From Millenial Transmissions-‘John Stuart Mill Predicts Soviet Communism’
Well, predictions are hard, especially about the future…:
I’ll just pull part of the quote:
‘The worth of a State, in the long run, is the worth of the individuals composing it; and a State which postpones the interests of their mental expansion and elevation, to a little more of administrative skill, or of that semblance of it which practice gives, in the details of business; a State which dwarfs its men, in order that they may be more docile instruments in its hands even for beneficial purposes, will find that with small men no great thing can really be accomplished; and that the perfection of machinery to which it has sacrificed everything, will in the end avail it nothing, for want of the vital power which, in order that the machine might work more smoothly, it has preferred to banish.”
Mill provided a fairly comprehensive underlying moral philosophy as to why to individual liberty should be championed; deep reasons as to how you should live and what you should do towards these ends.
It’s odd that some in the West look upon the post-ish-Communist landscape (China, Russia, North Korea) and merely see States not sufficiently included within ‘the community of nations.’ This, rather than seeing States with vastly different, and often competing traditions and interests than ours, and who are still often crushing individual liberty underfoot.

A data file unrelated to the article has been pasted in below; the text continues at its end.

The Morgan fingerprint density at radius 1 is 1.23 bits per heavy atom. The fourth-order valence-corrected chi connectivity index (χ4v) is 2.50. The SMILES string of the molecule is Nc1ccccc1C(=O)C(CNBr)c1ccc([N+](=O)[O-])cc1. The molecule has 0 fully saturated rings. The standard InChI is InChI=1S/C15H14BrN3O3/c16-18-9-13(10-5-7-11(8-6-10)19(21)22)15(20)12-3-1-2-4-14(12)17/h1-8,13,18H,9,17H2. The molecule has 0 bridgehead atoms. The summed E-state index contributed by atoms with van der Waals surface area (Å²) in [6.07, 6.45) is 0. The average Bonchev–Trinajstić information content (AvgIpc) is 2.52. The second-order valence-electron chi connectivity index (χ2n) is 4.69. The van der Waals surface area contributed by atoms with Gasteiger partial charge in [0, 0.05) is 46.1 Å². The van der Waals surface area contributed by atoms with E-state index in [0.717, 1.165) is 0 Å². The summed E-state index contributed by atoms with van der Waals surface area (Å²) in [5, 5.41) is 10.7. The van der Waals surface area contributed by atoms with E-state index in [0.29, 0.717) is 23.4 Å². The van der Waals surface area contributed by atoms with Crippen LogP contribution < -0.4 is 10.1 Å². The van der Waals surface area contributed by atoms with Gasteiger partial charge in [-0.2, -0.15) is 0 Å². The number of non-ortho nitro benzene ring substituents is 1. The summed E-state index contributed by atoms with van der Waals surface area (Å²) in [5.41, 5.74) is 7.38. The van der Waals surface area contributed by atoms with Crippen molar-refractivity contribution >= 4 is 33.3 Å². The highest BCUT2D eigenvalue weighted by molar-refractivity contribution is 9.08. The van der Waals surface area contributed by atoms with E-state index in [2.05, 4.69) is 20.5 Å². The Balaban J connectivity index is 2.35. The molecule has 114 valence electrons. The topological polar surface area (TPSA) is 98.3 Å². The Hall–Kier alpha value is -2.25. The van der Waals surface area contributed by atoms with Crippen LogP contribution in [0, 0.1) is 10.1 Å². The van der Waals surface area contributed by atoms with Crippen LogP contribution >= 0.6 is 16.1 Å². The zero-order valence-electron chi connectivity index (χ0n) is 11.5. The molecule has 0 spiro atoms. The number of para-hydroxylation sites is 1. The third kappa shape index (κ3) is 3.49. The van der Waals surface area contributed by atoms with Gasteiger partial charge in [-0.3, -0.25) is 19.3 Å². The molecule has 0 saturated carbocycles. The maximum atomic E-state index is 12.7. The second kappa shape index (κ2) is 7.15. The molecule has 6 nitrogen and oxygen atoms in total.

It must be said that such folks in the West harbor deep sympathies with Communist collectivist ideological constructs themselves, or at least a kind of one-world secular idealism which sees any use of force as illegitimate (often on the way to radical and revolutionary freedom, or perhaps…something more like a global collective).
As you’ve noticed, there’s still a thoroughly bankrupt, totalitarian regime on the path to deliverable nukes in North Korea (yes it still possesses a reasonably competent military seeking all aspects of nuclear delivery…for all the worst reasons).
From The Atlantic (complete with a standard underlying suspicion of all ideas realist and nationalist):
‘Kim Jong Un must be made to understand that, under no uncertain terms, can he ever use his nuclear weapons; doing so would mean the end of North Korea. Whether the United States likes it or not, the country now poses a clear strategic threat, and it must be treated as such.’
What are some things China might have to gain and lose from a still-existing North Korean regime?
Some people have a lot of experience with this problem:
Even if there were a global collective and community of nations honoring every single human-rights bill and charter it would still use force and the threat of force…I should think.
So much for ideals of peace and harmony promised? (delivery from history and much of our own natures).
Where are we headed, here?
From Malcolm Greenhill: ‘I believe my good friend, Jeff Hummel, has made the best attempt so far at solving the public goods problem of national defense:’